- The Snug Kids Earmuffs ($21.99 at Amazon): These are slightly behind the rest of the pack in terms of performance, but they look the coolest by far. I mean, come on, robots are awesome! But there are many other designs, too, if you prefer something else.
- Alpine Muffy Noise Cancelling Headphones for Kids ($29.99 at Amazon): These headphones are specifically designed to assist children with autism or sensory issues. The noise reduction can help reduce sensory overload and other external triggers. They are made in the Netherlands and have been tested to reach an acoustic attenuation from 21 to 28 dB.
- Muffy for Kids Baby Earmuffs ($39.99 at Amazon) are great for infants, but they don’t have a lot of room for growth, and the band can get tight on larger heads. If your child is under five, these hearing protectors make a decent choice. However, if your child is older than five, they might not fit as they should.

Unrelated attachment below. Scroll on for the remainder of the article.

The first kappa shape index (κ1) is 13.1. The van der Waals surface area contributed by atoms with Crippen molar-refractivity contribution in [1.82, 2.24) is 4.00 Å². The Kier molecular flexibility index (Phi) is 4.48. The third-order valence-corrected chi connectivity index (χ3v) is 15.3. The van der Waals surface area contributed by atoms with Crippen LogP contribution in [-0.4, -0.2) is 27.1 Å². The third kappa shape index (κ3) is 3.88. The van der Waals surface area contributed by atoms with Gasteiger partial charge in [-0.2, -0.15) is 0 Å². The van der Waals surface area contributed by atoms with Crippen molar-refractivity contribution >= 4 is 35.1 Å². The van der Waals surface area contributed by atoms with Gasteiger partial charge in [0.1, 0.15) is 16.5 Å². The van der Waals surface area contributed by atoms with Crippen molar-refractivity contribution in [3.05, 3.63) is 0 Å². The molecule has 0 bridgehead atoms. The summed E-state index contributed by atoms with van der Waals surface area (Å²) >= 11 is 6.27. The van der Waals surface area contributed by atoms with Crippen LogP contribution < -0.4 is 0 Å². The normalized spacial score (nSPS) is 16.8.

- The PROHEAR 032 ($15.99 at Amazon): These headphones have a lot of flexibility when it comes to finding the right fit for your child, with an adjustable headband and rotating ear cups. They also feature active noise cancelation and Bluetooth 5.0 connectivity.
Avoid these models!
There are a lot of good hearing protectors on the market, but there are a couple of items that just aren’t as useful as the rest.
The Etymotic Research ETY-Plugs are very good for adults, but they might not be a good fit for kids. In-ears are notorious for putting a lot of pressure on the inside of ear canals, which isn’t something that’s good for kids—especially when you consider that their ear canals are smaller. Because of the Christmas-tree-type ear tip, they don’t reach their full effectiveness unless you can insert the entire tip into your ear. For kids, that’s not always possible.